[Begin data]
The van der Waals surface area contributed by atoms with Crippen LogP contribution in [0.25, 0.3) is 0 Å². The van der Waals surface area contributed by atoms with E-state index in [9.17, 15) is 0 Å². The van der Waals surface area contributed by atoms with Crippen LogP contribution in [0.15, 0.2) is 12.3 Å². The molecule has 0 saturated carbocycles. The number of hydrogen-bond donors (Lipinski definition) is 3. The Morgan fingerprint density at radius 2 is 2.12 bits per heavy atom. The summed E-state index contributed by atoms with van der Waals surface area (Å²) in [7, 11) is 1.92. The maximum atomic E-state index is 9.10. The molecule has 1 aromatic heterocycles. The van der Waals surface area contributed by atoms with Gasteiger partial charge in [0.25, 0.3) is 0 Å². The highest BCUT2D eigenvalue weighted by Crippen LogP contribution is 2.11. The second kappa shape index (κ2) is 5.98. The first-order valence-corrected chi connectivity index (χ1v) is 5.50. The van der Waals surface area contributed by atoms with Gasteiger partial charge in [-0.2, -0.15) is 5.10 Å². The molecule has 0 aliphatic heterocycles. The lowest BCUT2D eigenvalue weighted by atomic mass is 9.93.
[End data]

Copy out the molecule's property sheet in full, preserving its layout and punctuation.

The van der Waals surface area contributed by atoms with Crippen LogP contribution in [0.25, 0.3) is 0 Å². The van der Waals surface area contributed by atoms with E-state index in [9.17, 15) is 0 Å². The van der Waals surface area contributed by atoms with Crippen LogP contribution in [0.15, 0.2) is 12.3 Å². The molecule has 0 saturated carbocycles. The number of hydrogen-bond donors (Lipinski definition) is 3. The Morgan fingerprint density at radius 2 is 2.12 bits per heavy atom. The summed E-state index contributed by atoms with van der Waals surface area (Å²) in [7, 11) is 1.92. The maximum atomic E-state index is 9.10. The molecule has 1 aromatic heterocycles. The van der Waals surface area contributed by atoms with Gasteiger partial charge in [0.25, 0.3) is 0 Å². The highest BCUT2D eigenvalue weighted by Crippen LogP contribution is 2.11. The second kappa shape index (κ2) is 5.98. The first-order valence-corrected chi connectivity index (χ1v) is 5.50. The van der Waals surface area contributed by atoms with Gasteiger partial charge in [-0.2, -0.15) is 5.10 Å². The molecule has 0 aliphatic heterocycles. The lowest BCUT2D eigenvalue weighted by atomic mass is 9.93.